In the Bedroom
Schreuders is a white South African looking at the traditions of European culture as well as those of Africa, both of which clash and collude in her work with simplicity and poise. Her pieces are made by hand from wood, a very time-consuming process—her last show was four years ago. But it is one that also connects her with her material in ways that many other artists may not experience, in a sense that is somewhat reflective of the domestic sphere in which she is interested: her practice is similar to needlepoint, done for hours on end to achieve a brilliantly simple, beautiful result.
The pieces simultaneously reference Medieval European sculpture and African tribal sculptures known as Baulés, fetishes of one’s heavenly double, a spiritual other half that is usually of the opposite sex that is used in a ritual as a vessel for the spirit, and which many tribes depicted as white. The layers of sociopolitical implications of this are myriad, but the sculptures were essentially aspirational, and the tribes were viewing the Europeans as something to aspire to because of their status imposed through colonization. There is often talk of the white gaze upon black bodies, but rarely the other way around—Schreuders has tapped into a fascinating note in a geopolitical conversation that has so far gone relatively unheeded.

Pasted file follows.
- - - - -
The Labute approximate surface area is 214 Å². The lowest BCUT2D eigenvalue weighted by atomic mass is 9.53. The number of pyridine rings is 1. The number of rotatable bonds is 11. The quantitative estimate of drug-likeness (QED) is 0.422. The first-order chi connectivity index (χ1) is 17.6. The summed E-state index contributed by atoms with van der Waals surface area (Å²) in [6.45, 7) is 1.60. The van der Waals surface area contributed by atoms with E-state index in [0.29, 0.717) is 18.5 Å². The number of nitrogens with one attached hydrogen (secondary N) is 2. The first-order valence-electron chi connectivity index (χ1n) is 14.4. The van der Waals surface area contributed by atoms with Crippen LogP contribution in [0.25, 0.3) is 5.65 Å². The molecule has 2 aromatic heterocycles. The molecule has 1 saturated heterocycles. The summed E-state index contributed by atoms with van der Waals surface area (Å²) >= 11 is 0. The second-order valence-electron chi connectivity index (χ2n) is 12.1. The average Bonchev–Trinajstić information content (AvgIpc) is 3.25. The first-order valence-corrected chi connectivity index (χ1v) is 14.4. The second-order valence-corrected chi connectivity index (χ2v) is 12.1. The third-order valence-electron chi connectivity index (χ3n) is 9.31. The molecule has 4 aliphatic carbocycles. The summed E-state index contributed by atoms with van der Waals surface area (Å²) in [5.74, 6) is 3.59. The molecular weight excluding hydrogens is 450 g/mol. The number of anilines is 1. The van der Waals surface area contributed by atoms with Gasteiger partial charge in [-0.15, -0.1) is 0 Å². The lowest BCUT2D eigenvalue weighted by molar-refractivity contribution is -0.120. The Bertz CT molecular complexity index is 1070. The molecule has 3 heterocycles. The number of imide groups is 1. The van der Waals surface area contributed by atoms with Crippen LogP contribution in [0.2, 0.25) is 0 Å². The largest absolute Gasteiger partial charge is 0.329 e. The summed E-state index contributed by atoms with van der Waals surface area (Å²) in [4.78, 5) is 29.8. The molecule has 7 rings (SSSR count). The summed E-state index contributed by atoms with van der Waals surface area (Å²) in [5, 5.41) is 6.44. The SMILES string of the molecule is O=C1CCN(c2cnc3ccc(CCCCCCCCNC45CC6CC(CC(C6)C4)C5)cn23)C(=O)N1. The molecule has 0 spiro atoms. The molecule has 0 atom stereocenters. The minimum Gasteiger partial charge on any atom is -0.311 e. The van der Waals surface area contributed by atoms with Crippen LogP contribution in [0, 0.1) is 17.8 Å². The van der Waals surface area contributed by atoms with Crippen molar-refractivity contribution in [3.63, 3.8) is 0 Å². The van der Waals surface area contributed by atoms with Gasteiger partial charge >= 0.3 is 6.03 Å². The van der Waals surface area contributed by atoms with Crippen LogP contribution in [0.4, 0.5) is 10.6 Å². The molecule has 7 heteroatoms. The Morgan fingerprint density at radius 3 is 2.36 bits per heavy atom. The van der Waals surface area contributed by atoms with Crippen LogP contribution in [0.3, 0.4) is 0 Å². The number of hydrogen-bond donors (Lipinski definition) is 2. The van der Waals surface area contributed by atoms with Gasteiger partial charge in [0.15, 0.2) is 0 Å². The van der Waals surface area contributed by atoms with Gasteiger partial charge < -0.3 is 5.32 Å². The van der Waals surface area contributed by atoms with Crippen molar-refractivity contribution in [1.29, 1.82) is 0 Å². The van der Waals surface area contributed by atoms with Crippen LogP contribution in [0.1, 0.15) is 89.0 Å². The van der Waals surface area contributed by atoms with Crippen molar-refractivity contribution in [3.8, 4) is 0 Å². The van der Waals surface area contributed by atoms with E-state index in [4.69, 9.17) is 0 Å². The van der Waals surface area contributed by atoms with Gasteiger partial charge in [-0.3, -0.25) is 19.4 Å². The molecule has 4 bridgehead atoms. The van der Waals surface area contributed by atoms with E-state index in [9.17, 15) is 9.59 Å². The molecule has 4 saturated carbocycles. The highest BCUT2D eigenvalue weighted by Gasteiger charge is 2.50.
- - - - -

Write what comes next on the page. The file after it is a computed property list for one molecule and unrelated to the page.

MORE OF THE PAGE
Above: 'Little Table' and 'The President'.
What attracted Schreuders to the idea of the Baulé sculptures was the focus on coupling—two becoming one. Sex is the most obvious physical embodiment of this, but the spiritual double takes it to a place outside of the body. Schreuders told me she wasn’t as interested in the humans depicted as she was in the relationship between them—thus the focus on public vs. private and the inclusion of the South African president in the show. The relationships exist in the spaces between the sculptures, the side-eyes of the female (self-portraits?) skirting around each other in the gallery. The idea of coupling brings full circle the interest in the combination of European and African culture that South Africa has come to represent, and which a South African artist is loathe to ignore. The original Baulé sculptures from the turn of the century are impossible to find, Schreuders told me, and they’ve become entirely commercial now, made for tourists and the like, but their resonance in the culture is still there.
There is something childlike about her pieces as well, and she mentioned her own childhood when we spoke: “I remember my dad being obsessed with the news when I was a kid. Apartheid was a huge deal, but I didn’t really pay attention. Now I’m the one obsessed with the news and my kids don’t care at all. I hope it’s not just a middle-aged thing.” It might be.